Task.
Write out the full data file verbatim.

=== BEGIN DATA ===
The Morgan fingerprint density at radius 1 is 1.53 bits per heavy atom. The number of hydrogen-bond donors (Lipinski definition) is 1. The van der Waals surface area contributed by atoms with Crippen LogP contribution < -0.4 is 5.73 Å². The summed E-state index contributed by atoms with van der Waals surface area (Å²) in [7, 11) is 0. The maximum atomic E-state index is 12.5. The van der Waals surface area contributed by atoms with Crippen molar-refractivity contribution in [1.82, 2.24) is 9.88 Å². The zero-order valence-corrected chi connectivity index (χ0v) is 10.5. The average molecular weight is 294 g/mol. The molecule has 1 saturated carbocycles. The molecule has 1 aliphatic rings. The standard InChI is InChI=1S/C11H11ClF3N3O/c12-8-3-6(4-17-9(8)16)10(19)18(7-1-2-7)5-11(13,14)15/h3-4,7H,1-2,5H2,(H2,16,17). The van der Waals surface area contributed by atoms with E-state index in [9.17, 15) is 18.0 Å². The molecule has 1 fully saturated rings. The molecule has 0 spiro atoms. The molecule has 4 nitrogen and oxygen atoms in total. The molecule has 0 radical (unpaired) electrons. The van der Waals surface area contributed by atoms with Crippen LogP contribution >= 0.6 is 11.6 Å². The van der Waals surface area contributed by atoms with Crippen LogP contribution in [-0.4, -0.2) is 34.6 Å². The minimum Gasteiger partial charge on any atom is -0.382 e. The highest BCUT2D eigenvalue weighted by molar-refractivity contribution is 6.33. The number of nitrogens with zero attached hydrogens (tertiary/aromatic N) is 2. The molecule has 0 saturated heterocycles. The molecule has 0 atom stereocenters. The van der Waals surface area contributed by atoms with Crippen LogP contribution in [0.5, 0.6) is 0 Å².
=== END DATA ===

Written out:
The Morgan fingerprint density at radius 1 is 1.53 bits per heavy atom. The number of hydrogen-bond donors (Lipinski definition) is 1. The van der Waals surface area contributed by atoms with Crippen LogP contribution < -0.4 is 5.73 Å². The summed E-state index contributed by atoms with van der Waals surface area (Å²) in [7, 11) is 0. The maximum atomic E-state index is 12.5. The van der Waals surface area contributed by atoms with Crippen molar-refractivity contribution in [1.82, 2.24) is 9.88 Å². The zero-order valence-corrected chi connectivity index (χ0v) is 10.5. The average molecular weight is 294 g/mol. The molecule has 1 saturated carbocycles. The molecule has 1 aliphatic rings. The standard InChI is InChI=1S/C11H11ClF3N3O/c12-8-3-6(4-17-9(8)16)10(19)18(7-1-2-7)5-11(13,14)15/h3-4,7H,1-2,5H2,(H2,16,17). The van der Waals surface area contributed by atoms with E-state index in [9.17, 15) is 18.0 Å². The molecule has 1 fully saturated rings. The molecule has 0 spiro atoms. The molecule has 4 nitrogen and oxygen atoms in total. The molecule has 0 radical (unpaired) electrons. The van der Waals surface area contributed by atoms with Crippen LogP contribution >= 0.6 is 11.6 Å². The van der Waals surface area contributed by atoms with Crippen LogP contribution in [-0.4, -0.2) is 34.6 Å². The minimum Gasteiger partial charge on any atom is -0.382 e. The highest BCUT2D eigenvalue weighted by molar-refractivity contribution is 6.33. The number of nitrogens with zero attached hydrogens (tertiary/aromatic N) is 2. The molecule has 0 saturated heterocycles. The molecule has 0 atom stereocenters. The van der Waals surface area contributed by atoms with Crippen LogP contribution in [0.5, 0.6) is 0 Å².